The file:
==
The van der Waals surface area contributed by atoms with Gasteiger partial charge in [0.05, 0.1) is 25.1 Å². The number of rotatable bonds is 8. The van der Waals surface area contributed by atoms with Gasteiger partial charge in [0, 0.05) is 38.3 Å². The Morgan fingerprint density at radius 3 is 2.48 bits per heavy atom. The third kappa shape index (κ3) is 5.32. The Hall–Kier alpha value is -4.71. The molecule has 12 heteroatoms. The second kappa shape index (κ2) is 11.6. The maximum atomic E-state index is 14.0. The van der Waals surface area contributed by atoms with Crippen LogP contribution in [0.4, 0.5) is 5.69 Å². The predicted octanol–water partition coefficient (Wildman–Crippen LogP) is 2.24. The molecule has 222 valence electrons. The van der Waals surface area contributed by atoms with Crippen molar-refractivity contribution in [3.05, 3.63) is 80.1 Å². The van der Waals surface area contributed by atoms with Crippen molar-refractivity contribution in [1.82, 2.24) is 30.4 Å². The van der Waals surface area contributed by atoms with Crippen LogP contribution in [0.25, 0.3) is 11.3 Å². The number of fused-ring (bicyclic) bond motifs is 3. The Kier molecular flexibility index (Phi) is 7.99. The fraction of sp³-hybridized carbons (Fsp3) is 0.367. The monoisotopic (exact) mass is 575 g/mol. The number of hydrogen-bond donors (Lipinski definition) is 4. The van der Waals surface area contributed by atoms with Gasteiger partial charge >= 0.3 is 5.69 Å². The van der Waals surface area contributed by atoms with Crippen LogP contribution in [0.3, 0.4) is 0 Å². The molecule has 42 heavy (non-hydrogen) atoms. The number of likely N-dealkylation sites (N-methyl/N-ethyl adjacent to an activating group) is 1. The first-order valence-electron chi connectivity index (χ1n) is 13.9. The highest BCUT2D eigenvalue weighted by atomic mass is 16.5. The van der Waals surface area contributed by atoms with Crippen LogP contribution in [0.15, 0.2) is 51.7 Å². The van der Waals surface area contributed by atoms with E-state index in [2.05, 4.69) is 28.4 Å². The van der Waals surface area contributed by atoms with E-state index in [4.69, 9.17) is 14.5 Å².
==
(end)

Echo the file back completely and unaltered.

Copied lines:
The van der Waals surface area contributed by atoms with Gasteiger partial charge in [0.05, 0.1) is 25.1 Å². The number of rotatable bonds is 8. The van der Waals surface area contributed by atoms with Gasteiger partial charge in [0, 0.05) is 38.3 Å². The Morgan fingerprint density at radius 3 is 2.48 bits per heavy atom. The third kappa shape index (κ3) is 5.32. The Hall–Kier alpha value is -4.71. The molecule has 12 heteroatoms. The second kappa shape index (κ2) is 11.6. The maximum atomic E-state index is 14.0. The van der Waals surface area contributed by atoms with Crippen LogP contribution in [0.4, 0.5) is 5.69 Å². The predicted octanol–water partition coefficient (Wildman–Crippen LogP) is 2.24. The molecule has 222 valence electrons. The van der Waals surface area contributed by atoms with Crippen molar-refractivity contribution in [3.05, 3.63) is 80.1 Å². The van der Waals surface area contributed by atoms with Crippen molar-refractivity contribution in [1.82, 2.24) is 30.4 Å². The van der Waals surface area contributed by atoms with Crippen LogP contribution in [0.25, 0.3) is 11.3 Å². The number of fused-ring (bicyclic) bond motifs is 3. The Kier molecular flexibility index (Phi) is 7.99. The fraction of sp³-hybridized carbons (Fsp3) is 0.367. The monoisotopic (exact) mass is 575 g/mol. The number of hydrogen-bond donors (Lipinski definition) is 4. The van der Waals surface area contributed by atoms with Gasteiger partial charge >= 0.3 is 5.69 Å². The van der Waals surface area contributed by atoms with Crippen LogP contribution in [0.3, 0.4) is 0 Å². The molecule has 42 heavy (non-hydrogen) atoms. The number of likely N-dealkylation sites (N-methyl/N-ethyl adjacent to an activating group) is 1. The first-order valence-electron chi connectivity index (χ1n) is 13.9. The highest BCUT2D eigenvalue weighted by atomic mass is 16.5. The van der Waals surface area contributed by atoms with Crippen LogP contribution in [0.15, 0.2) is 51.7 Å². The van der Waals surface area contributed by atoms with E-state index in [2.05, 4.69) is 28.4 Å². The van der Waals surface area contributed by atoms with E-state index in [4.69, 9.17) is 14.5 Å².